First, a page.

Today's eMo is really two different meditations on texts that will be read in many churches this Sunday. The first is the usual sermon preparation eMo. The second, intended for preachers who wish to focus their congregations' attention on the Church's service among those in need, explores the worldwide ministry of Episcopal Relief and Development. As with all the eMos, preachers and teachers are welcome to borrow, with the usual attribution. No further permission is necessary.
The Promised Land
Look to the rock from which you were hewn, and to the quarry from which you were dug. Look to Abraham your father and to Sarah who bore you; for he was but one when I called him, but I blessed him and made him many. For the Lord will comfort Zion; he will comfort all her waste places and will make her wilderness like Eden, her desert like the garden of the Lord.
The picture in the morning paper is heartbreaking: a little boy in a yarmulke, tears streaming down his cheek as he pushes with all his might against the massive chest of a young Israeli soldier. Other soldiers strive with other settlers, and their young faces clearly show the misery of their position: We are arrayed against our own. We are forcing our own people out their homes. My grandfather was forced out of his home in Germany -- how can I be doing this? One covers his face with both hands in a vain attempt to hide his own tears.
The little boy is no match for the soldier. The settlers are all leaving: they can choose to leave under their own power or to be physically carried out. What they can't choose is to stay. Some set fire to their homes as they leave, watching numbly as the black smoke climbs up into the blue sky -- even though they know that all their homes will be razed to the ground anyway, after they are gone.
Most Israelis think that this painful event, and the others like it playing out throughout Gaza, is something that must happen. Most hope that it will begin a new chapter in the decades-long agony that has been Israeli-Palestinian relations. Most hope that it will bring peace a little closer. Most think that the most extreme of the settlers have become the victims of their own religious ideology, that the potent Biblical image of God's calling of Abraham must have meaning for modern Jews beyond the literal promise of a land unaltered from ancient times. Painfully, born of loss and the self-examination that always comes with loss, something new has become thinkable to many Israelis.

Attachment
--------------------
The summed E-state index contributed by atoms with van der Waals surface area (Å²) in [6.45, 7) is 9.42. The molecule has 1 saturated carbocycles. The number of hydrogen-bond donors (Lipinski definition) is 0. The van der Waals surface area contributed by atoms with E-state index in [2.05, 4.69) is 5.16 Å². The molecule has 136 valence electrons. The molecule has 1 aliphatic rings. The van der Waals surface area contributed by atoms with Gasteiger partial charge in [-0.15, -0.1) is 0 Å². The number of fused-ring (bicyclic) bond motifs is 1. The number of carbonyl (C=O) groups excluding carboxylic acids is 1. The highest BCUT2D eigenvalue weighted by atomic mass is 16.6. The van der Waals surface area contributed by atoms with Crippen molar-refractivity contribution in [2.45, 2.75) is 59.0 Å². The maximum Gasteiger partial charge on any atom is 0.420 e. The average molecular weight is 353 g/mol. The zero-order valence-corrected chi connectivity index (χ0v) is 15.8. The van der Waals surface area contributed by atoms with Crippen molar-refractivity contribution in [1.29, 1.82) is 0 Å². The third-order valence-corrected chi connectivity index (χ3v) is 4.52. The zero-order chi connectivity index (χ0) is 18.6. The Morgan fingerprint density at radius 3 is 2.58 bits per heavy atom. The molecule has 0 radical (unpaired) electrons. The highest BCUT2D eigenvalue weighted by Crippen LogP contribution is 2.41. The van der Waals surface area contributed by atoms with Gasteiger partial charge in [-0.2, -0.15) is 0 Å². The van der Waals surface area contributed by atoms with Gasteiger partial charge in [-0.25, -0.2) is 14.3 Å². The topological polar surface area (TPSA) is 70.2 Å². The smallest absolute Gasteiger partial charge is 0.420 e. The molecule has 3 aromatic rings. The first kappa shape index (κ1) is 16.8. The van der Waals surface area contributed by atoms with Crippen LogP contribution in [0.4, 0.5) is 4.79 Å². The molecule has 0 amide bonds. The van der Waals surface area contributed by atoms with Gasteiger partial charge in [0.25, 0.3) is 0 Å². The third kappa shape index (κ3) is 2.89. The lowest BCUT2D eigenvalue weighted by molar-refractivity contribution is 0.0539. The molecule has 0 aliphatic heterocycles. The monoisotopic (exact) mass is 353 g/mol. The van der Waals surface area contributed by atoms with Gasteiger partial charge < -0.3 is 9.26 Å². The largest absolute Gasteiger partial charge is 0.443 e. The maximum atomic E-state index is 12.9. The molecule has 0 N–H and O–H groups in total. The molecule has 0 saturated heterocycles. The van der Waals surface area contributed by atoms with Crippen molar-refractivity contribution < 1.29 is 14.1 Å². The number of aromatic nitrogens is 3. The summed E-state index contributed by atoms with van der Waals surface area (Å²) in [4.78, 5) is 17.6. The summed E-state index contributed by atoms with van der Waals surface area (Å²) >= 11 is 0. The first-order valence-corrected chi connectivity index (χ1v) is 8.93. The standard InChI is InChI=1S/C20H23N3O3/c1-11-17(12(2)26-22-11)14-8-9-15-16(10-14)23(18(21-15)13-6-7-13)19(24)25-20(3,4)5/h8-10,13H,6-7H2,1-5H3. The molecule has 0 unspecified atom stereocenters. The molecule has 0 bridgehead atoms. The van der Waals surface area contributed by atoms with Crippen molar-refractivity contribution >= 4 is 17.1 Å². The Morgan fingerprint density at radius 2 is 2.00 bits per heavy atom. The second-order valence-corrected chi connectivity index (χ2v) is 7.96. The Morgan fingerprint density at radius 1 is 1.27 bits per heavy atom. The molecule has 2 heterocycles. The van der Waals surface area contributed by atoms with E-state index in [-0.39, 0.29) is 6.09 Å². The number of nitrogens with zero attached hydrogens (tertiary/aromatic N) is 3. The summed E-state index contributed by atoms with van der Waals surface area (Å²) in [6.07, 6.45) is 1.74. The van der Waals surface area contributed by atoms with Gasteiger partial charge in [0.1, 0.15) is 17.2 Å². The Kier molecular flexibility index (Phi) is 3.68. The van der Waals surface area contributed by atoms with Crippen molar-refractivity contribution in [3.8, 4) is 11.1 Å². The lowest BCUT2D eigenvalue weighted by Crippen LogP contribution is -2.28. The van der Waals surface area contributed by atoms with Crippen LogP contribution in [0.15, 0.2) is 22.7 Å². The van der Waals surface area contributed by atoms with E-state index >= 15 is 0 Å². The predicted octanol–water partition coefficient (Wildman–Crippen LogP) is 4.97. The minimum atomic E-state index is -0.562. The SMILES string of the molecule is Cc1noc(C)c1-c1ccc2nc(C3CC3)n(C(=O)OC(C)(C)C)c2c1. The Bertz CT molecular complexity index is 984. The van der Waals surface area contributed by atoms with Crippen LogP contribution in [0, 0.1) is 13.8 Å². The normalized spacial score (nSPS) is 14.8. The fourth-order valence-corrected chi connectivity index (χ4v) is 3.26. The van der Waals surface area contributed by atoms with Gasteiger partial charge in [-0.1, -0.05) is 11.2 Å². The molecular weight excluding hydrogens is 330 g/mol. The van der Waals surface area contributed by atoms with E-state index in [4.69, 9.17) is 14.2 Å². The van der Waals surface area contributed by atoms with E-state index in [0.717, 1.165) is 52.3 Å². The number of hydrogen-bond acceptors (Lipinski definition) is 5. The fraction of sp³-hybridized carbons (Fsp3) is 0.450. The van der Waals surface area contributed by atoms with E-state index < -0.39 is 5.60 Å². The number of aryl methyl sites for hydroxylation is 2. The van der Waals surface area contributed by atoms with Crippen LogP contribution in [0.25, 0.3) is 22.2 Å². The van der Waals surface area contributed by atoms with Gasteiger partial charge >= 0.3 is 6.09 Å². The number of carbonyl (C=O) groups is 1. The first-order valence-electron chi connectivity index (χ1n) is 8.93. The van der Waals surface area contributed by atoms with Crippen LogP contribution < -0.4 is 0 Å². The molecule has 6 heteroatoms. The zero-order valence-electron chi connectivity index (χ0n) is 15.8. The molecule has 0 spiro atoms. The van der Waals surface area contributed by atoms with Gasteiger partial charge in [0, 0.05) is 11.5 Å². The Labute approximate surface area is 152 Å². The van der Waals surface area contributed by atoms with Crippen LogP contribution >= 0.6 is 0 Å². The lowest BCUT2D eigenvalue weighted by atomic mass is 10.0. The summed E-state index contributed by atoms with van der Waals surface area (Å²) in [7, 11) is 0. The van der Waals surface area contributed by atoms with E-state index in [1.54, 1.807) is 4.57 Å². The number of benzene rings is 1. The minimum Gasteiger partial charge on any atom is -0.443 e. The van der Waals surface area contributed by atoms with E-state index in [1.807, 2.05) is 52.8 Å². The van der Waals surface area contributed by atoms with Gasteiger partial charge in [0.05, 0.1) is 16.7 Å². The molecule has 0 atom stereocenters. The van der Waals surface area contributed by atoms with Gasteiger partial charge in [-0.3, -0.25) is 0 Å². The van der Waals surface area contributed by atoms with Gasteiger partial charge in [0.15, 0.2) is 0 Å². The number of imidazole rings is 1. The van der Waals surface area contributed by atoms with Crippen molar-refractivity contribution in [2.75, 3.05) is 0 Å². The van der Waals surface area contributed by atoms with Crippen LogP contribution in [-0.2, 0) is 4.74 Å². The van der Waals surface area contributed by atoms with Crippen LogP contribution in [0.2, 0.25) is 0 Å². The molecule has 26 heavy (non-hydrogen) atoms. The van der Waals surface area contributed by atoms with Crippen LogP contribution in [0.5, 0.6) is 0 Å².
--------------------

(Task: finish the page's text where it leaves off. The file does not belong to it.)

This, too, is a loss: an old dream is dying, and a new day is in sight. It is very possible that it will not dawn, that the old darkness will descend again. If it does, it will not be the first time a Jew has glimpsed the Promised Land and been unable to cross over into it. It was a land of figs and dates. It was a land running with milk and honey. And the old man Moses looked upon it from afar, knowing he would never reach it himself, that he would die before the people reached it.
But he died trying to get there. We may not see peace in the Holy Land. We may die before we get there. But we don't know yet, and so we must journey on toward it.
And here is the ERD meditation:
Finding the Rock
Upon this rock I will build my church...
The punishing Indian heat has been broken, for a moment, by the coming of heavy rains. But with the welcome relief has come other danger: terrible flooding and landslides in the state of Mahashtra that has killed at least 1,000 people and destroyed at least 10,000 homes. Besides the known dead, more than 20 million people have been affected in some way -- injured, homeless, orphaned, hungry, sickened, bankrupted. For many, many people, all of these devastations have piled on at once.
In an instant, everything is changed. Nothing is as it was. The school is gone, and the health clinic. Your house is gone, and everything that was in it. The roads in and out of what was your village are impassable.
When everything has changed in an instant, stability seems an unattainable dream. But there is one thing does not change: the clear charge of Jesus to the faithful. Love God, and love your neighbor as yourself. When you have cared for the poor and the sick and the wretched, it is I myself that you have served. Whatever changes the world endures, the Church's instructions are clear, and it swings into action immediately. Action by Church Together International is the on-the-ground partner with whom Episcopal Relief and Development is working in the aftermath of the floods, providing cooked meals and dry rations, clean drinking water, clothing and blankets, hygiene kits.
Life is uncertain for everyone; when disaster strikes anywhere in the world, all of us remember that this is true. All human beings are vulnerable creatures, but those who are already very poor are vulnerable in more ways than we are -- the foundation of their lives is shifting sand. If there is to be a rock upon which they can rebuild, a place where they can come to rest that is more dependable than what they have now, it cannot come from them -- they have been stripped of what little permanence they had. Someone else must help them regain their footing.
ERD's work in India is work on our behalf, service offered in our name and supported by our money. So it can be no better than we are ourselves, and we can claim its blessing as our own: it is our blessing to be able to help those in need find their footing, no matter where they are.
To learn more about ERD, to make a donation or to volunteer, visit www.er-d.org or telephone 1-800-334-7626, ext 5129.